RFA Interview Series – Professor Kevern Corchrane

Kevern Cochrane studied at the University of Zimbabwe, graduating with a B.Sc. (Hons) degree in Zoology and Geology in 1973. After a brief spell teaching, he joined the Department of National Parks and Wildlife Management in Zimbabwe. His research for the Department was on the introduced freshwater sardine (Limnothrissa miodon) in Lake Kariba and the fishery utilising it. This work led to the award of a M.Phil. degree from the University of Zimbabwe in 1978.

This was followed by nearly five years of teaching in Pretoria, South Africa after which Dr Cochrane joined the National Institute for Water Research of the South African Council for Scientific and Industrial Research. Here his research on fish population dynamics formed part of a multi-disciplinary study on nutrient cycling within an hypertrophic impoundment, Hartbeespoort Dam. This research contributed to the award of a Ph.D. in 1985 for a thesis entitled ‘The population dynamics and sustainable yield of the major fish species in Hartbeespoort Dam’.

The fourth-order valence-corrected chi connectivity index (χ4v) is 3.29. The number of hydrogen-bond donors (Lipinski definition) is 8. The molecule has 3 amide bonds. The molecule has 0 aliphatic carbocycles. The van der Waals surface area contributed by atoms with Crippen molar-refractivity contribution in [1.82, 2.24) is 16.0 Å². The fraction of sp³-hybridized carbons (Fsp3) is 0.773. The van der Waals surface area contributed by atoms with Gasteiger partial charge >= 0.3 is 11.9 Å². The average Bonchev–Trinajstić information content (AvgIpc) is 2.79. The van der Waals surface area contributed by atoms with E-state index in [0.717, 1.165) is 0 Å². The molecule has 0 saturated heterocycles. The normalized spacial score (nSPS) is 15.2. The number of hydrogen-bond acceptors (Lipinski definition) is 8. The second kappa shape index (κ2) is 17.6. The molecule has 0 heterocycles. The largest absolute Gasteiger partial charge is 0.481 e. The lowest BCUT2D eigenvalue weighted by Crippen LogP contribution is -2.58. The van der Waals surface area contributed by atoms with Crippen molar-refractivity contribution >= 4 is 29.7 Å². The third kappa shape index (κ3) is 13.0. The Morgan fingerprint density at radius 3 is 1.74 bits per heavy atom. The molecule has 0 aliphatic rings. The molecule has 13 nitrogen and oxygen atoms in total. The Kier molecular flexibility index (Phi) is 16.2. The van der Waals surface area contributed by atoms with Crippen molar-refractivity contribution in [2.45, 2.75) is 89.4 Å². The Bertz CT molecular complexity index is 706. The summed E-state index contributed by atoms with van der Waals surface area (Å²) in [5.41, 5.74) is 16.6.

In October 1995, Dr Cochrane joined the Fishery Resources Division of the UN Food and Agriculture Organisation where he is still based. In this position he is responsible for providing technical support to FAO fishery-related activities in the Caribbean area and the south east Atlantic. He is also involved in FAO activities to implement the Code of Conduct for Responsible Fisheries, which task has included the production of technical guidelines for fisheries management in accordance with the Code of Conduct. The combined experiences at FAO and the SFRI have resulted in a particular interest in the improvement of fisheries management in order to be able to optimize consistently the potential benefits from fisheries in a sustainable manner, particularly within developing countries.

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